As a threshold matter in establishing whether tuition reimbursement is warranted, an IEP recommended by the school district must be analyzed to determine whether it fails to provide the student with a free and appropriate public education ("FAPE") as required by the IDEA. See Burlington Sch. Comm. v. Dep't of Educ., 471 U.S. 359, 370 (1985); Frank G. v. Bd. of Educ., 459 F.3d 356, 364 (2d Cir. 2006).

The IHO found that the District had failed to provide A.V. with a FAPE. In its appeal to the SRO, the District did not contest this finding. Before this Court, the District admits that it failed to provide a FAPE. After an independent review, it is clear that the record amply supports the findings of the IHO and SRO with respect to the lack of a FAPE provided by the District.

C. Appropriateness of the Unilateral Placement

If a student has not been provided with a FAPE as required by the IDEA, determining whether parents are entitled to reimbursement proceeds to evaluation of the appropriateness of the private placement made by the parents. See Burlington, 471 U.S. at 370; Frank G., 459 F.3d at 364.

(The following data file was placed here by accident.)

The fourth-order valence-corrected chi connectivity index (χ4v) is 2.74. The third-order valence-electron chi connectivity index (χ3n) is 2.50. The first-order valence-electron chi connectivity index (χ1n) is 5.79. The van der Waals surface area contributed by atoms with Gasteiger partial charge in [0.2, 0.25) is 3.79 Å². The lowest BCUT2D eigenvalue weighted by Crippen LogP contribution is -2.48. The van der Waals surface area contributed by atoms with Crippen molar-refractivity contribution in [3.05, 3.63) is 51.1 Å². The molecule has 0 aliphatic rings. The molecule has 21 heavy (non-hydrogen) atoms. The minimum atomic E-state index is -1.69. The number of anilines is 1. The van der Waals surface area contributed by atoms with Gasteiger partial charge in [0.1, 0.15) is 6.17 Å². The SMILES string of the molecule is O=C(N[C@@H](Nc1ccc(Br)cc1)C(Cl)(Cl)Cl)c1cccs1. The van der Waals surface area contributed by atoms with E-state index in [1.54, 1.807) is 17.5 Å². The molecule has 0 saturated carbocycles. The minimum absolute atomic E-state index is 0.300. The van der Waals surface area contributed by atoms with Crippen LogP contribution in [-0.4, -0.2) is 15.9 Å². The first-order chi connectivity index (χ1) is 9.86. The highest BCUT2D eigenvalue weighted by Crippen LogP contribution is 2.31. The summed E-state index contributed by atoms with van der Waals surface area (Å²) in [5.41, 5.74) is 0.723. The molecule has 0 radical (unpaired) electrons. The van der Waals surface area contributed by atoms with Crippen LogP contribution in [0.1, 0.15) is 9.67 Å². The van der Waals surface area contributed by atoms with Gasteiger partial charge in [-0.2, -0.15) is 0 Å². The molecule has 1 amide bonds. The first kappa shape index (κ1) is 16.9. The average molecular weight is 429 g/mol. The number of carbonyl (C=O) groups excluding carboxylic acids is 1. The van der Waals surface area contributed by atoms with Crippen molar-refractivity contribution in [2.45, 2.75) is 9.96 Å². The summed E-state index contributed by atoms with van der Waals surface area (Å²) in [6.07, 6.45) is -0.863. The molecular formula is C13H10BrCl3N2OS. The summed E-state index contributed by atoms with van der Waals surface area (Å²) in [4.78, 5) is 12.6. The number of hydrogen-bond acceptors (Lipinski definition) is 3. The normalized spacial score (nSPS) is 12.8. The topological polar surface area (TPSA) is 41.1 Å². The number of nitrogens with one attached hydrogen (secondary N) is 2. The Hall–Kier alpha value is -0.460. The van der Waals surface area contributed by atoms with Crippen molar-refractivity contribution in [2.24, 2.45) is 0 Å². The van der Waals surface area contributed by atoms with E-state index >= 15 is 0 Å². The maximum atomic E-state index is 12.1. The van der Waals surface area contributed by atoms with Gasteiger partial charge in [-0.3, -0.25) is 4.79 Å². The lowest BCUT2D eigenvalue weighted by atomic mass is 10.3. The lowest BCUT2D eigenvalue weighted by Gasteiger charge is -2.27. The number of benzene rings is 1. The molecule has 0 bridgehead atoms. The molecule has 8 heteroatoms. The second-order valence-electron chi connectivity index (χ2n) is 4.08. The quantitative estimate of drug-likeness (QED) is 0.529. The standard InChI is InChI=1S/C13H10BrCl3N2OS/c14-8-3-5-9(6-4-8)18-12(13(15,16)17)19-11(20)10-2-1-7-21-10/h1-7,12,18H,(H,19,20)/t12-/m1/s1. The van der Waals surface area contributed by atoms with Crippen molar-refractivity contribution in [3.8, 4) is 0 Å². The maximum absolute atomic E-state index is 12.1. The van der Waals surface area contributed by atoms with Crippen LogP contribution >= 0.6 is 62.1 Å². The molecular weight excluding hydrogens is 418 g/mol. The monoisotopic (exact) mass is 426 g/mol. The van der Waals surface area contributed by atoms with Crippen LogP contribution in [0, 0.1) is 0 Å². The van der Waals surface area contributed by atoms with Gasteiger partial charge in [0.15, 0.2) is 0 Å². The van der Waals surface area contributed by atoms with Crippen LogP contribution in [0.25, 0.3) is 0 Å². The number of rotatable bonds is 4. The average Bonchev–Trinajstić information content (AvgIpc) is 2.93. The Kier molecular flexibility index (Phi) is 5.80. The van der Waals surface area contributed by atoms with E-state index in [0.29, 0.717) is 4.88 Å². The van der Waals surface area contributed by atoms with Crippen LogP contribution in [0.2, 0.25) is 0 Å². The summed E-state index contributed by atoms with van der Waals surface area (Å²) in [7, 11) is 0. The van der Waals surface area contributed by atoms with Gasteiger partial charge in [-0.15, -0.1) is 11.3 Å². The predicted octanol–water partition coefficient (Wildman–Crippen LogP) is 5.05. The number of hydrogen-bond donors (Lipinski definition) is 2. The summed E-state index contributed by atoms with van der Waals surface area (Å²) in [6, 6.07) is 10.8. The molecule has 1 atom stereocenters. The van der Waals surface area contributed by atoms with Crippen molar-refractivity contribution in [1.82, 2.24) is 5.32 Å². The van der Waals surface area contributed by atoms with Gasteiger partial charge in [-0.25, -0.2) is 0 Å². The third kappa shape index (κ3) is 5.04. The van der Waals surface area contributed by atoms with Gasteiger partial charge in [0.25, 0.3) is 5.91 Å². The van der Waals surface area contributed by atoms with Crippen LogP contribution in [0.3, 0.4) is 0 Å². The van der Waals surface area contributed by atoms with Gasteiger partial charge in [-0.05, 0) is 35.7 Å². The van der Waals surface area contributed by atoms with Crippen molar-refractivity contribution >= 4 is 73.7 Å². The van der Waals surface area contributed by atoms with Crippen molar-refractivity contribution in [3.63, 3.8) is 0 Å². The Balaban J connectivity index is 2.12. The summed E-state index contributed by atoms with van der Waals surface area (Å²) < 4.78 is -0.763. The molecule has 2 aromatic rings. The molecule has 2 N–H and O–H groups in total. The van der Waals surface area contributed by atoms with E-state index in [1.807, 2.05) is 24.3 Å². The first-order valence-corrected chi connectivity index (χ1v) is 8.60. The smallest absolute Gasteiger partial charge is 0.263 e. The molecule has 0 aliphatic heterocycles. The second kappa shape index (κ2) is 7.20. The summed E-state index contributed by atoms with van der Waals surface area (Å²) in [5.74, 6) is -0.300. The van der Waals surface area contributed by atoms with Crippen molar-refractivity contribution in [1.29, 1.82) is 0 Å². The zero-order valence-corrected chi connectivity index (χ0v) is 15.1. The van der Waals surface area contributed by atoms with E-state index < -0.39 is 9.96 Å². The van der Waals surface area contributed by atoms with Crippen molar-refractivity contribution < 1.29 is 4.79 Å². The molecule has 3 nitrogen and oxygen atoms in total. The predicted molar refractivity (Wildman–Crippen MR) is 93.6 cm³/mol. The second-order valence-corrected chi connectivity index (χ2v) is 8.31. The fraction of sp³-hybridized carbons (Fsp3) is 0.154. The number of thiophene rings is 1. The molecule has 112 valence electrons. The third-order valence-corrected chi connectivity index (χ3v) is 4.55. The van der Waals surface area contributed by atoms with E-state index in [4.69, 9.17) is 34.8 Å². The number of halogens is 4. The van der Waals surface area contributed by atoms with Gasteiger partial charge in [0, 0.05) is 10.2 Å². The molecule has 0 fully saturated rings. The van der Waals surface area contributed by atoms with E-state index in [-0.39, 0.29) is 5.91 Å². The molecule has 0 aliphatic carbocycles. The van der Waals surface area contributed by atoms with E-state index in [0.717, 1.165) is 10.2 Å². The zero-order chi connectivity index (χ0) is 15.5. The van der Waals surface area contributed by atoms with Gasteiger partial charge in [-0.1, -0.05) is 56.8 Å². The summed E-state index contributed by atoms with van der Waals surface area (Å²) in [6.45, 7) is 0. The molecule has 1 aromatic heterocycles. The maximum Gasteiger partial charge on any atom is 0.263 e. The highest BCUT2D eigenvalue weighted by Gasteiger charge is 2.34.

The party initiating the impartial hearing has the burden of persuasion as to the appropriateness of the private placement. See Schaffer v. Weast, 546 U.S. 49, 57-59 (2005). In establishing the appropriateness of a unilateral placement, parents need not show that the private placement is ideal in every respect, but they must show that the special needs of the student are met, and that the student is able to benefit from the instruction provided by the placement. Gagliardo v. Arlington Cent. Sch. Dist., 489 F.3d 105, 112 (2d Cir. 2007).

In the present case, both the IHO and SRO agreed that Hampshire Country School was an appropriate placement for A.V. The Defendant maintains its claim that Hampshire Country School was not an appropriate placement for this student. However, Defendant failed to present to the Court any evidence regarding the appropriateness of the placement that was not already considered by both the IHO and SRO. After conducting an independent review of the record, it is clear that it amply supports the administrative rulings of both the IHO and SRO with respect to the appropriateness of the parents' unilateral placement.

D. Tuition Reimbursement